Most people who are opening their first paychecks of the new year are getting quite a shock. Their taxes have taken a jump.
That's because Congress allowed the so-called "payroll tax holiday" to expire. In 2011, Congress passed a 2% cut on employees' Social Security taxes to help stimulate the economy, dropping them from 6.2% to 4.2%.
This year, Congress decided not to extend the cut.
Most people will definitely feel it in their wallets. "Let's say you're an average family, you have 2 working people in the family making $35,000 each so that's $70,000. That's $1,400 of extra social security tax so when you figure it over a years time, that's quite a bit of money," said La Crosse CPA Steve Franke.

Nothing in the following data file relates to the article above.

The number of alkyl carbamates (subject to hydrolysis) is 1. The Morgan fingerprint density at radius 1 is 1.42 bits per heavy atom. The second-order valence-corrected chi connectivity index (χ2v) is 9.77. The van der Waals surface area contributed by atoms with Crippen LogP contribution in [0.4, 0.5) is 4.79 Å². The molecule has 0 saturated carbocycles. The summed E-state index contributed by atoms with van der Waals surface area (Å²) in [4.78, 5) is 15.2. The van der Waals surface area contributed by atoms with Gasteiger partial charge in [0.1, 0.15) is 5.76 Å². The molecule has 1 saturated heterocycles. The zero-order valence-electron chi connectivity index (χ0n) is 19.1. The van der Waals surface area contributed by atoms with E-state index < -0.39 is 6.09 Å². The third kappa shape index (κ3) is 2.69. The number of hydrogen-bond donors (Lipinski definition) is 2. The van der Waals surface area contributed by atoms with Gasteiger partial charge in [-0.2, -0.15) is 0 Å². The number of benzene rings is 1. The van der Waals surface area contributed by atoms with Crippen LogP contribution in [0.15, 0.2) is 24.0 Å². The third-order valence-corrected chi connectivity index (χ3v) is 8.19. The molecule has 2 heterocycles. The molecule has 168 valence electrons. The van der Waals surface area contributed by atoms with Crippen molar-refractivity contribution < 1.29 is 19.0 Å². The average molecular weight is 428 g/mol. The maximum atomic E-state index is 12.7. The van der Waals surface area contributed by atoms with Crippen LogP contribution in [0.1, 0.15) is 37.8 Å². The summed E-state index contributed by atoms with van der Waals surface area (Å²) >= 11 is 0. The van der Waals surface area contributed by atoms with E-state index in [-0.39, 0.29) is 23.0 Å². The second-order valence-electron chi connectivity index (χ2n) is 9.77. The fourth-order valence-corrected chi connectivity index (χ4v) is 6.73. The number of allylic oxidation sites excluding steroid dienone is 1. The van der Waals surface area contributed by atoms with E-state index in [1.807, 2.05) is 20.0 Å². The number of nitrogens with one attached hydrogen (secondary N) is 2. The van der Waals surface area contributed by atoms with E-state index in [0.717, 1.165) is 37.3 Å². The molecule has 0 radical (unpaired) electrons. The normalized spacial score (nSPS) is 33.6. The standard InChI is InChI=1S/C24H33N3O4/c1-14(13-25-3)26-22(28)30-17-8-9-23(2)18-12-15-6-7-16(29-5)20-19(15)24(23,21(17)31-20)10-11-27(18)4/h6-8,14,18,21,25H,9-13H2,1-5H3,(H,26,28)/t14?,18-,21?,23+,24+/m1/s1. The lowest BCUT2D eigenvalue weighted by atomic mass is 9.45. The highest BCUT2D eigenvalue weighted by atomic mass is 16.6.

Also, if you're getting ready to file your income taxes, be warned there could be some delays because of the last-minute deal with the fiscal cliff.
Tax software is one to two weeks behind schedule, and you won't be able to e-file with the IRS until at least the end of January, possibly later.